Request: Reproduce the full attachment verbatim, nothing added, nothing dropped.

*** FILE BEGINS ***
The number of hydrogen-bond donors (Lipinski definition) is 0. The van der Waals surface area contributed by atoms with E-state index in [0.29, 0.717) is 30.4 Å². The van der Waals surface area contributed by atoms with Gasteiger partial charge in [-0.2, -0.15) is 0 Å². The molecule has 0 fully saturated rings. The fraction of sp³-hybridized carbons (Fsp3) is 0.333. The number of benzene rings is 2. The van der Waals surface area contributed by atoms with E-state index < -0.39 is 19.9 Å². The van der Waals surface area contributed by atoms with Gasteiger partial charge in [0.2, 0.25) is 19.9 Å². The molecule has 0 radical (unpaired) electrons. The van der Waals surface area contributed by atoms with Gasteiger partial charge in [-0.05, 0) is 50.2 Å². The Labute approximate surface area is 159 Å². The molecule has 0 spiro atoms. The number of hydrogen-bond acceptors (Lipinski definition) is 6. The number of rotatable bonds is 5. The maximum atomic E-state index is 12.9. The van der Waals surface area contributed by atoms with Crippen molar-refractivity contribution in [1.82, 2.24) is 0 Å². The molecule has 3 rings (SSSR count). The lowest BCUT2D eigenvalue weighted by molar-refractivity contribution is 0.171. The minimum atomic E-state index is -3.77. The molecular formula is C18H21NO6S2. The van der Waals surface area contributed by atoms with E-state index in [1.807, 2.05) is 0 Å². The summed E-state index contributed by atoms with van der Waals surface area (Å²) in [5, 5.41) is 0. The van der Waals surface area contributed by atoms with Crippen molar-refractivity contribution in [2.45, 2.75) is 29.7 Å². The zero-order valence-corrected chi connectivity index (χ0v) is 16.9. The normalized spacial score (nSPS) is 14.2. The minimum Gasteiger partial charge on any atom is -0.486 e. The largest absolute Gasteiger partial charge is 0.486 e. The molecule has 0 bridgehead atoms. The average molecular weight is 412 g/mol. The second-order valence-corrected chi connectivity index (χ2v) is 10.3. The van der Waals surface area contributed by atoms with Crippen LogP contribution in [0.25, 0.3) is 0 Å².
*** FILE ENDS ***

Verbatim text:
The number of hydrogen-bond donors (Lipinski definition) is 0. The van der Waals surface area contributed by atoms with E-state index in [0.29, 0.717) is 30.4 Å². The van der Waals surface area contributed by atoms with Gasteiger partial charge in [-0.2, -0.15) is 0 Å². The molecule has 0 fully saturated rings. The fraction of sp³-hybridized carbons (Fsp3) is 0.333. The number of benzene rings is 2. The van der Waals surface area contributed by atoms with E-state index < -0.39 is 19.9 Å². The van der Waals surface area contributed by atoms with Gasteiger partial charge in [0.2, 0.25) is 19.9 Å². The molecule has 0 radical (unpaired) electrons. The van der Waals surface area contributed by atoms with Gasteiger partial charge in [-0.05, 0) is 50.2 Å². The Labute approximate surface area is 159 Å². The molecule has 0 spiro atoms. The number of hydrogen-bond acceptors (Lipinski definition) is 6. The number of rotatable bonds is 5. The maximum atomic E-state index is 12.9. The van der Waals surface area contributed by atoms with Crippen molar-refractivity contribution in [1.82, 2.24) is 0 Å². The molecule has 3 rings (SSSR count). The lowest BCUT2D eigenvalue weighted by molar-refractivity contribution is 0.171. The minimum atomic E-state index is -3.77. The molecular formula is C18H21NO6S2. The van der Waals surface area contributed by atoms with E-state index in [1.807, 2.05) is 0 Å². The summed E-state index contributed by atoms with van der Waals surface area (Å²) in [5, 5.41) is 0. The van der Waals surface area contributed by atoms with Crippen molar-refractivity contribution in [2.45, 2.75) is 29.7 Å². The zero-order valence-corrected chi connectivity index (χ0v) is 16.9. The normalized spacial score (nSPS) is 14.2. The minimum Gasteiger partial charge on any atom is -0.486 e. The largest absolute Gasteiger partial charge is 0.486 e. The molecule has 0 bridgehead atoms. The average molecular weight is 412 g/mol. The second-order valence-corrected chi connectivity index (χ2v) is 10.3. The van der Waals surface area contributed by atoms with Crippen LogP contribution in [0.25, 0.3) is 0 Å².